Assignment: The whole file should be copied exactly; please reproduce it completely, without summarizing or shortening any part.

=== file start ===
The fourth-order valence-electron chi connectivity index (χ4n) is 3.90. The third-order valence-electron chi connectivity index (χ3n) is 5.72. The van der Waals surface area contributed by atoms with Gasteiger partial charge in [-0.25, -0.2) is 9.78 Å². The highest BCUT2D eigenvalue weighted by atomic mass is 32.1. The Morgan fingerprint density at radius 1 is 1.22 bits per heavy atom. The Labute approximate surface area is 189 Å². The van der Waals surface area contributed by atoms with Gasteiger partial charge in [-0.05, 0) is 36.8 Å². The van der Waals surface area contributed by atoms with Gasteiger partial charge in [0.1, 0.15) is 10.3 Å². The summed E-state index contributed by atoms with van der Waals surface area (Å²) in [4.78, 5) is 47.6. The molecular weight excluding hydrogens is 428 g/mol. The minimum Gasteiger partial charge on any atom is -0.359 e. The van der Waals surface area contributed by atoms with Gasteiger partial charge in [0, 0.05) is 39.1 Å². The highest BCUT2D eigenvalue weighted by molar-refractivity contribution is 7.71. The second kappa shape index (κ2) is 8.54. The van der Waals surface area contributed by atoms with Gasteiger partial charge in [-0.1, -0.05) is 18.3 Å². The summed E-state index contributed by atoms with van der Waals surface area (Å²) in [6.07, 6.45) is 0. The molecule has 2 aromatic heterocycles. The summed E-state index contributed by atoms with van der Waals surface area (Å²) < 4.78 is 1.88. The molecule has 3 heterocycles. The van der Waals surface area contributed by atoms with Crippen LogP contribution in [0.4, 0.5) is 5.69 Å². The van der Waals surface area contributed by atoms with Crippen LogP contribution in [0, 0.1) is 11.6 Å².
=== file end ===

The fourth-order valence-electron chi connectivity index (χ4n) is 3.90. The third-order valence-electron chi connectivity index (χ3n) is 5.72. The van der Waals surface area contributed by atoms with Gasteiger partial charge in [-0.25, -0.2) is 9.78 Å². The highest BCUT2D eigenvalue weighted by atomic mass is 32.1. The Morgan fingerprint density at radius 1 is 1.22 bits per heavy atom. The Labute approximate surface area is 189 Å². The van der Waals surface area contributed by atoms with Gasteiger partial charge in [-0.05, 0) is 36.8 Å². The van der Waals surface area contributed by atoms with Gasteiger partial charge in [0.1, 0.15) is 10.3 Å². The summed E-state index contributed by atoms with van der Waals surface area (Å²) in [4.78, 5) is 47.6. The molecular weight excluding hydrogens is 428 g/mol. The minimum Gasteiger partial charge on any atom is -0.359 e. The van der Waals surface area contributed by atoms with Gasteiger partial charge in [0, 0.05) is 39.1 Å². The highest BCUT2D eigenvalue weighted by molar-refractivity contribution is 7.71. The second kappa shape index (κ2) is 8.54. The van der Waals surface area contributed by atoms with Gasteiger partial charge in [-0.1, -0.05) is 18.3 Å². The summed E-state index contributed by atoms with van der Waals surface area (Å²) in [6.07, 6.45) is 0. The molecule has 2 aromatic heterocycles. The summed E-state index contributed by atoms with van der Waals surface area (Å²) < 4.78 is 1.88. The molecule has 3 heterocycles. The van der Waals surface area contributed by atoms with Crippen LogP contribution in [0.4, 0.5) is 5.69 Å². The van der Waals surface area contributed by atoms with Crippen LogP contribution in [0, 0.1) is 11.6 Å².